According to the Brazilian Minister of Foreign Relations, Celso Amorim, the President of the United States, George W. Bush, demonstrated receptivity to president Lula’s idea to schedule a meeting between heads of State from rich and poor countries to discover a way out of the negotiating deadlock in the World Trade Organization (WTO). Lula spoke with Bush today (7) for about a half hour on the telephone.
Initially, the Brazilian president wanted such a meeting to be held prior to the December 13-18 WTO ministerial meeting in Hong Kong, which is supposed to conclude the Doha Round, the series of negotiations begun in 2001.
Now, the idea is for the meeting between heads of State to take place in January. According to Amorim, both Lula and Bush believe that the European Union needs to make concessions in the area of ending agricultural subsidies and that the negotiations should proceed beyond the Hong Kong meeting.
"Bush shares this opinion that things are really at an impasse and that the European Union must be induced to move forward. This will naturally require some countries to abandon the hard-shell positions they currently defend," Amorim commented.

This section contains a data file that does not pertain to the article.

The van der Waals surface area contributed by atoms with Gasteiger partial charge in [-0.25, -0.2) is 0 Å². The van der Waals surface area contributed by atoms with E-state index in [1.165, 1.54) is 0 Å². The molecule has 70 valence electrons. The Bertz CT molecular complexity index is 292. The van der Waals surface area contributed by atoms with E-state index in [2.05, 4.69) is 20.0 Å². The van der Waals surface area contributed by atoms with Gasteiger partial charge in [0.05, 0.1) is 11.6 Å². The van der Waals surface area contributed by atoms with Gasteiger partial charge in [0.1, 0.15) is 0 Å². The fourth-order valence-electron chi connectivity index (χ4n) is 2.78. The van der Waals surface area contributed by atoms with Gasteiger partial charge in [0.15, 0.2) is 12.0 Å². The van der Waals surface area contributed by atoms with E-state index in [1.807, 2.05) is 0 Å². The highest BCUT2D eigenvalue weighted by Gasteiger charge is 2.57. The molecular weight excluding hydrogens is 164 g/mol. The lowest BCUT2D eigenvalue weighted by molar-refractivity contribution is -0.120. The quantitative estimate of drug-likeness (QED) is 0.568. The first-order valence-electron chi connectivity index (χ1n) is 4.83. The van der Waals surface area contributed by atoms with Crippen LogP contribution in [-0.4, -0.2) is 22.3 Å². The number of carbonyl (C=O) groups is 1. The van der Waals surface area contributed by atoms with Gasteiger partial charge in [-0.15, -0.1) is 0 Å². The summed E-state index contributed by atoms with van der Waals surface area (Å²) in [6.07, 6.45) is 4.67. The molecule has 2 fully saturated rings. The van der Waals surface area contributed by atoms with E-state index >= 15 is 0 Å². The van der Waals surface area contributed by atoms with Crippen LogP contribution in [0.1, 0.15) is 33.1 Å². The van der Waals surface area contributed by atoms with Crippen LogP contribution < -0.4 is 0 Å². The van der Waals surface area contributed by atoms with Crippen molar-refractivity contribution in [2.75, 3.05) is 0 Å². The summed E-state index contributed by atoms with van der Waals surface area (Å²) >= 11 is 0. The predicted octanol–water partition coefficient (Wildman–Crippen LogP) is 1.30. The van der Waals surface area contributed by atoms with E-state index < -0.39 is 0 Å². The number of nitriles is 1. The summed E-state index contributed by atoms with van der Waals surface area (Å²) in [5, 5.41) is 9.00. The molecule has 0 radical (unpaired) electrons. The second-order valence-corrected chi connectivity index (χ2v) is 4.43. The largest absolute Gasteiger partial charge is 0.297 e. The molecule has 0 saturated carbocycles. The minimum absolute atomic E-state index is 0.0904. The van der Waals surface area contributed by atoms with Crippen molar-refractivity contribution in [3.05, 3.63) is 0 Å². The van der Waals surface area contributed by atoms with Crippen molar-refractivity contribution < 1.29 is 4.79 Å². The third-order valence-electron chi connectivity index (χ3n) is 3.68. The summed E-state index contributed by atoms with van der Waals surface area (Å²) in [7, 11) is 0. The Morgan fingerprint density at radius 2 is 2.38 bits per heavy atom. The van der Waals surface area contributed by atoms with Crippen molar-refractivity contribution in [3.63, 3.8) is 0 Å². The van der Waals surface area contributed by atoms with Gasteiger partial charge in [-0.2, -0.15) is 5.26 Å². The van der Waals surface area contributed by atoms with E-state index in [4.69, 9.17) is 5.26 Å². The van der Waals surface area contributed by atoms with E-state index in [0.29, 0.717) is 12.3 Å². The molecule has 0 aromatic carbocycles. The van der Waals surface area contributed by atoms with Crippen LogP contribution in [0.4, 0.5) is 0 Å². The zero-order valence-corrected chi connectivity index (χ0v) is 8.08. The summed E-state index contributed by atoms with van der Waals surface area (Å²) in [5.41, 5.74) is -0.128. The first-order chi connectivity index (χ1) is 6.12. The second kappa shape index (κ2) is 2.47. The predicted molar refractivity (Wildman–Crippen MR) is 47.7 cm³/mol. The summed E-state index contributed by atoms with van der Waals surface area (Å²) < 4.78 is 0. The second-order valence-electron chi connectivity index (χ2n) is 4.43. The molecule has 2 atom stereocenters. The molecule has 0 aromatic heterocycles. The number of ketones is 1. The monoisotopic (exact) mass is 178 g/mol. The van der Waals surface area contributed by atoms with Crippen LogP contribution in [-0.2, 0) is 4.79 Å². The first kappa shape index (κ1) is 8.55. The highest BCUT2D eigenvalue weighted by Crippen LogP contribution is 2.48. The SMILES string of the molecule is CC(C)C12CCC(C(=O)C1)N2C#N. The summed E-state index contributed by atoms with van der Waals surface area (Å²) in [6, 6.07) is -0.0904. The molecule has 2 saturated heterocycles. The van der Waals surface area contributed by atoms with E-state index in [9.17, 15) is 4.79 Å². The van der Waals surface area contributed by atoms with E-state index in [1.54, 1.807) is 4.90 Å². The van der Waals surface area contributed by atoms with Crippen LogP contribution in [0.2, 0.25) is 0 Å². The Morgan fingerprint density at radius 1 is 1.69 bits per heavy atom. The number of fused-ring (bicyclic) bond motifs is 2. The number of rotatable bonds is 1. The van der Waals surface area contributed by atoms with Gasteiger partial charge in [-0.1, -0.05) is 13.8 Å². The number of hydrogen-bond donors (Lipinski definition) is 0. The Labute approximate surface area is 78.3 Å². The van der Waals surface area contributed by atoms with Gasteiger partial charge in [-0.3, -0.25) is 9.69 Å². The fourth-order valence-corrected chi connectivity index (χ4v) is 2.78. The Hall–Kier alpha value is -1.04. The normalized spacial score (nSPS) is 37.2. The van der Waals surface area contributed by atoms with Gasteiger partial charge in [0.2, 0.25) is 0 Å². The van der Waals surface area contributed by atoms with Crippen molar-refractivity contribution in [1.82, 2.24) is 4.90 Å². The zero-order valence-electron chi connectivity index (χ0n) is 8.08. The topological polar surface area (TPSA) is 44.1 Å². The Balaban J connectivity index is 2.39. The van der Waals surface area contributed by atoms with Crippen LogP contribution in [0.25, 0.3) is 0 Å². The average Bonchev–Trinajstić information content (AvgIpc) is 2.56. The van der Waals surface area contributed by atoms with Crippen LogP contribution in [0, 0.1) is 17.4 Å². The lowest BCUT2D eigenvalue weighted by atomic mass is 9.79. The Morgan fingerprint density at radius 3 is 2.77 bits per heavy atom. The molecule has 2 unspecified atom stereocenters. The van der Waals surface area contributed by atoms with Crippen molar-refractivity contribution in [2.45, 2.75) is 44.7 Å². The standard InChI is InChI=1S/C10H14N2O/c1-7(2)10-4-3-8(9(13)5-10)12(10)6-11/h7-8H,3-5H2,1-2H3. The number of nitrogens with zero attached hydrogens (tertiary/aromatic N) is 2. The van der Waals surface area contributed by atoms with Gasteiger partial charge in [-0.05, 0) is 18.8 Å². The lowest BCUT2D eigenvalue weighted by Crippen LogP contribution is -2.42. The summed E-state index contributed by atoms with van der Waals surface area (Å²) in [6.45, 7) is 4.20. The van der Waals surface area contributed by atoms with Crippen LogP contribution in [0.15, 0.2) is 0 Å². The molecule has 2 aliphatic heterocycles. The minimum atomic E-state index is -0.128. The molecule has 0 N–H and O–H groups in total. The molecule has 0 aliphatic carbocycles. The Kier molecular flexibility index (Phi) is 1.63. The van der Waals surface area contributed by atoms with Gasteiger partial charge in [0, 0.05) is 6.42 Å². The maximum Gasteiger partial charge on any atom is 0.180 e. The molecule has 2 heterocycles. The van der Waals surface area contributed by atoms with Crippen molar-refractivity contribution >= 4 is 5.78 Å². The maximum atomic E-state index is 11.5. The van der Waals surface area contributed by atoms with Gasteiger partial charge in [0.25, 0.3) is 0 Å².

Lula made the same suggestion last week to the British prime minister, Tony Blair, whose reaction was also favorable. In an attempt to get the Doha Round back on course, Lula has been in touch with the Argentinean government and sent messages to the presidents of China and South Africa, as well as the prime minister of India, according to Amorim.
During their telephone conversation, according to Amorim, Bush commended Lula’s leadership in the fight to end agricultural subsidies.
"The United States made a gesture in terms of domestic support, and we hope that they can do more, but we comprehend that, for that to occur, the European Union must also open up in the area of market access and agricultural commodities, which has not happened up to now."
According to the Minister, Brazil is willing to give up privileges, if the wealthy nations are willing to do the same. "Our flexibility is limited and proportional to what the rich countries can do in the agricultural sphere, specifically in reducing tariffs on agricultural goods."
Lula also told Bush about the results of the National Household Sample Survey (PNAD), conducted by the Brazilian Institute of Geography and Statistics (IBGE), showing a decrease in the country’s social inequalities.